Healing through Pleasure
The Sexual Dynamic — A TCM Perspective
Felice Dunas, Ph.D.
Michael was not the best looking guy my patient Heather had ever seen. The many women who flocked around him the night they met would agree. But there was something about him that ignited sparks. When he caught her eye from across the room, she could feel the chemistry instantly. As they walked toward one another, her breathing deepened and her heart rate sped up. By the time he introduced himself, there was so much going on between them, neither could muster the social graces to avoid stumbling through the first few sentences of conversation. Having been a patient of mine for several years, Heather had learned to view men a bit differently than the average single girl. So when she first heard his sexy and forcefully masculine voice, her knees went weak but her mind said liver.
Michael pursued Heather in the manner typical of a man on a sexual conquest. A screenwriter, he would stay up to all hours writing her love letters that would make Robert Browning jealous. He spoke words that had truth and depth of feeling in them. They would walk together on the beach at sunset, dine on fresh fish and fine wine. He wanted late night discussions about memories, art and theater. And while he dreamed of amour, she thought kidneys.
Attraction, courtship and romance, when viewed through the lens of our medicine, aren’t nearly as confusing as or elusive as our psychoanalytic or sociological models would have us believe. We can analyze behavior through the psychological paradigm inherent in yin/yang, zang fu and five element theories, for example. Doing so helps us read our patients’ love-related experiences differently. As a result we can support them more effectively.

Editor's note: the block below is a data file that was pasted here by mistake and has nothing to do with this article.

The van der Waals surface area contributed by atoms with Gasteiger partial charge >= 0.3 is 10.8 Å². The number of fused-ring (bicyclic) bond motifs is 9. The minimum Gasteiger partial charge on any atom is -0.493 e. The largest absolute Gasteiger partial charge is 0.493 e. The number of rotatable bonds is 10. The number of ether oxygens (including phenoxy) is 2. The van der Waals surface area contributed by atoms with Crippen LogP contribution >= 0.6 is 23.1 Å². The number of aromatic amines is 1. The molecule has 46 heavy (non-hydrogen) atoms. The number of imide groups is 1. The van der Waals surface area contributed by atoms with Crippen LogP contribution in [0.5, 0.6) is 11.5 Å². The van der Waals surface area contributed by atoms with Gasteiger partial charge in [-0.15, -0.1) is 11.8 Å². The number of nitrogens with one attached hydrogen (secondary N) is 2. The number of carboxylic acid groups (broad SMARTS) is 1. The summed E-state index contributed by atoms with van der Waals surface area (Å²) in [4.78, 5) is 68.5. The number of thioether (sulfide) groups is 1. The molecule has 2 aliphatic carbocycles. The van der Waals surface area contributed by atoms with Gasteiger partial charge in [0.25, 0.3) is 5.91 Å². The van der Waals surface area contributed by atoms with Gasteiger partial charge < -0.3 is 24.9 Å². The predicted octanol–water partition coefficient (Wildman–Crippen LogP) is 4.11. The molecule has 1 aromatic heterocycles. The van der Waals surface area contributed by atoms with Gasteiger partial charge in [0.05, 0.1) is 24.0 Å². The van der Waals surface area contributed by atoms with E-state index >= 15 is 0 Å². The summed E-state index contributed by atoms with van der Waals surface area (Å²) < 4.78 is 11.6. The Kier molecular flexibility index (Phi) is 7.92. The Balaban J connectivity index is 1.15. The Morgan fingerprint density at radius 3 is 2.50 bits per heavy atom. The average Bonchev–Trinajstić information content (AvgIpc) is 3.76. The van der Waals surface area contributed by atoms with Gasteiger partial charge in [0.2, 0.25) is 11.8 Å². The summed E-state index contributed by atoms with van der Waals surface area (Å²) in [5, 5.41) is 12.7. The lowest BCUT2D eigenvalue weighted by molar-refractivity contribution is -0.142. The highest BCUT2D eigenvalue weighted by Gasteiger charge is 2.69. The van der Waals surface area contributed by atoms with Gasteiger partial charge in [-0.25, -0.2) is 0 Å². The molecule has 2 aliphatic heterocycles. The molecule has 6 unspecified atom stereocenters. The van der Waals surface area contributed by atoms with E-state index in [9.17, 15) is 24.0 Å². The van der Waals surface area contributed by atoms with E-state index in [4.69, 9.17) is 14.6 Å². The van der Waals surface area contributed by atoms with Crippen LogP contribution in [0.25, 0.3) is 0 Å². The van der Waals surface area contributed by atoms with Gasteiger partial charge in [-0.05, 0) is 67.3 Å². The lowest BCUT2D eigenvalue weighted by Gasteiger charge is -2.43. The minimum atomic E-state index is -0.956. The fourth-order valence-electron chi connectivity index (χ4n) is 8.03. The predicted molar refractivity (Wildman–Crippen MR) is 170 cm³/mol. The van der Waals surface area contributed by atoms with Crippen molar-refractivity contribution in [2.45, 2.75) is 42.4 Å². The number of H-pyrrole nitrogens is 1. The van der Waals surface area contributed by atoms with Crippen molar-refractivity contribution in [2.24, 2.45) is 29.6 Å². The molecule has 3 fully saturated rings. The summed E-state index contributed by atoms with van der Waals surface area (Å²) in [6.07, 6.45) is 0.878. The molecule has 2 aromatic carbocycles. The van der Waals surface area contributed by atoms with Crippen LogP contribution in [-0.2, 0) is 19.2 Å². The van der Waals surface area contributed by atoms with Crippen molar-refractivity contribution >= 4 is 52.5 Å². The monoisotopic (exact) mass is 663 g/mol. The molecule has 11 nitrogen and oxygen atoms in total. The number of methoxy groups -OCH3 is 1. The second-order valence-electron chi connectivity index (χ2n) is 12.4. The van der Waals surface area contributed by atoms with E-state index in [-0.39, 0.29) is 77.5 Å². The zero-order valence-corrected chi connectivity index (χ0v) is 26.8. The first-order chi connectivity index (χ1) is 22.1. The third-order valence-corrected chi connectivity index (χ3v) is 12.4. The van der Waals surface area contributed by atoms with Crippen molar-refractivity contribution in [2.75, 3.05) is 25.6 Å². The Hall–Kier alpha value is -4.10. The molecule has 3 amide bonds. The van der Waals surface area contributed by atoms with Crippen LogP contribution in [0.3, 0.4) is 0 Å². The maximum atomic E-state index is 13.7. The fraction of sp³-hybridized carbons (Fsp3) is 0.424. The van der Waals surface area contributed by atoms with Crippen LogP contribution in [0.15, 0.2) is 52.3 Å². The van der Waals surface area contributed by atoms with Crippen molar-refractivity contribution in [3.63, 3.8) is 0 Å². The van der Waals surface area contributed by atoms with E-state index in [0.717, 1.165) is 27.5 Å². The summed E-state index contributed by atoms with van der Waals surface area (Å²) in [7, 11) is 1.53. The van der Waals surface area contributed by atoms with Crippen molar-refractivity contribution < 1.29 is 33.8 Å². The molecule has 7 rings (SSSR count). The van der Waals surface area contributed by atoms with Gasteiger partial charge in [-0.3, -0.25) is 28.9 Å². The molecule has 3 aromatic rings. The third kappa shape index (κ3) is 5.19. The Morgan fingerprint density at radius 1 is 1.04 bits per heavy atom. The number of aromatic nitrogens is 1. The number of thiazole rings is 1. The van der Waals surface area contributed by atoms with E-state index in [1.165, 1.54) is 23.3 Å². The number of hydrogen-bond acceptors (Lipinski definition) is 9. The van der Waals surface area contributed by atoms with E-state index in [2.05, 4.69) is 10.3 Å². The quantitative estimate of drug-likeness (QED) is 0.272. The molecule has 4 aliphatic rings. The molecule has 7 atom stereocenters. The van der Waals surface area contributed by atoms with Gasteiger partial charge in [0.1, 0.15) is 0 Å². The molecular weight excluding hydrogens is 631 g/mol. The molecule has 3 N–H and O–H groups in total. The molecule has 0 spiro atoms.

We are attracted to others, certainly, for their looks, accomplishments and bank accounts. But the body responds to what I call a potential partner’s energetic profile: the syndrome picture that makes up their health and personality traits.
There are many attraction patterns. The simplest are those that mirror or complement our own energetic profile. For example, a person whose kidney deficiency results in a full heat condition may yearn to cuddle with a cool, calm yang deficient type. The spleen easily becomes narcissistic and mentally oriented. This organ’s tendencies are often behind the yearning for a like-minded partner. But Michael was the kind of guy many women are drawn to. His appeal had more to do with a syndrome that just looks sexy. Stagnation!
Women make changes in their bodies of a magnitude far greater than anything else in life. They turn an egg and a sperm into a baby. So it makes perfect sense that when meeting a man, a woman is sure she can change him. Fix him. This yin transformational quality is found in both genders. Energetic stagnation appears complex and mysterious. Its complexity is titillating and stimulating for the yin of both genders to fix.
When you have a patient who is continually attracting rotten relationships or another who is married to someone based upon an energetically pathological attraction, you can help them heal. By showing them the causative factors on an energetic level, you give them the option to change the pattern. As the body heals energetically, attraction and behavior patterns heal. Release qi, and your patient can stop seeking out partners to rescue and run from. Tonify, and your patient will no longer yearns for the empty heat of another unsatisfying affair.